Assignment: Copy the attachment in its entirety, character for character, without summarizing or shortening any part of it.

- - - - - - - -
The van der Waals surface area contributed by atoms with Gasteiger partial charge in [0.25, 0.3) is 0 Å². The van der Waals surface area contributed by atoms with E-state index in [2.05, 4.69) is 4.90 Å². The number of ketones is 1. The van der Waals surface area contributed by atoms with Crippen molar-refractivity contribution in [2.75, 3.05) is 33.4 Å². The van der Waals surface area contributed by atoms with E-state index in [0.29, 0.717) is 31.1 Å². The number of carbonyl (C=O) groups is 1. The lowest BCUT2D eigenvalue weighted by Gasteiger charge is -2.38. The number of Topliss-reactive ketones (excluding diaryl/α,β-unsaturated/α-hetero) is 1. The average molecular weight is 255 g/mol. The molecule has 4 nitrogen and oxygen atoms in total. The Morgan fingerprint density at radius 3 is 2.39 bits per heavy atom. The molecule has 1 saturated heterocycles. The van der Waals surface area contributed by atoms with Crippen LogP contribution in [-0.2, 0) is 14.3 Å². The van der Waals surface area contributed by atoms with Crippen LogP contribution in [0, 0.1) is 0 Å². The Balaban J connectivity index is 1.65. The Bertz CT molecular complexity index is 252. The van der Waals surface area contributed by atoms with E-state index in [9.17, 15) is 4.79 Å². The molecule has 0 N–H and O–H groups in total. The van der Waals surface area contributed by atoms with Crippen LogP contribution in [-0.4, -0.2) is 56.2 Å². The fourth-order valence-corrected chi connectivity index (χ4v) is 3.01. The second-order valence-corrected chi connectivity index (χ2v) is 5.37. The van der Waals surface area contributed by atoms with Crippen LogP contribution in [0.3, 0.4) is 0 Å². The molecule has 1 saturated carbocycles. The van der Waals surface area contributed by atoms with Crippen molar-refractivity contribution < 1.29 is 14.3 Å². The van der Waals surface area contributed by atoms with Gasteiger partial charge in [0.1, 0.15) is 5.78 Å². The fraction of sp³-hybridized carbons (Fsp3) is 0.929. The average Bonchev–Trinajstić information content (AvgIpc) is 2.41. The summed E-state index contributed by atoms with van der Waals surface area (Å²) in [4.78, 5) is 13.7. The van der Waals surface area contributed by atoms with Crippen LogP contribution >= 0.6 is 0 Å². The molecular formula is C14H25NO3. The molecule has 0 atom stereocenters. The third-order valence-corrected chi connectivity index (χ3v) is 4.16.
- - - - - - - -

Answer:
The van der Waals surface area contributed by atoms with Gasteiger partial charge in [0.25, 0.3) is 0 Å². The van der Waals surface area contributed by atoms with E-state index in [2.05, 4.69) is 4.90 Å². The number of ketones is 1. The van der Waals surface area contributed by atoms with Crippen molar-refractivity contribution in [2.75, 3.05) is 33.4 Å². The van der Waals surface area contributed by atoms with E-state index in [0.29, 0.717) is 31.1 Å². The number of carbonyl (C=O) groups is 1. The lowest BCUT2D eigenvalue weighted by Gasteiger charge is -2.38. The number of Topliss-reactive ketones (excluding diaryl/α,β-unsaturated/α-hetero) is 1. The average molecular weight is 255 g/mol. The molecule has 4 nitrogen and oxygen atoms in total. The Morgan fingerprint density at radius 3 is 2.39 bits per heavy atom. The molecule has 1 saturated heterocycles. The van der Waals surface area contributed by atoms with Crippen LogP contribution in [-0.2, 0) is 14.3 Å². The van der Waals surface area contributed by atoms with Crippen LogP contribution in [0, 0.1) is 0 Å². The Balaban J connectivity index is 1.65. The Bertz CT molecular complexity index is 252. The van der Waals surface area contributed by atoms with E-state index in [9.17, 15) is 4.79 Å². The molecule has 0 N–H and O–H groups in total. The van der Waals surface area contributed by atoms with Crippen LogP contribution in [-0.4, -0.2) is 56.2 Å². The fourth-order valence-corrected chi connectivity index (χ4v) is 3.01. The second-order valence-corrected chi connectivity index (χ2v) is 5.37. The van der Waals surface area contributed by atoms with Crippen LogP contribution in [0.3, 0.4) is 0 Å². The molecule has 1 saturated carbocycles. The van der Waals surface area contributed by atoms with Crippen molar-refractivity contribution < 1.29 is 14.3 Å². The van der Waals surface area contributed by atoms with Gasteiger partial charge in [0.1, 0.15) is 5.78 Å². The fraction of sp³-hybridized carbons (Fsp3) is 0.929. The average Bonchev–Trinajstić information content (AvgIpc) is 2.41. The summed E-state index contributed by atoms with van der Waals surface area (Å²) in [4.78, 5) is 13.7. The van der Waals surface area contributed by atoms with Crippen LogP contribution >= 0.6 is 0 Å². The molecular formula is C14H25NO3. The molecule has 0 atom stereocenters. The third-order valence-corrected chi connectivity index (χ3v) is 4.16.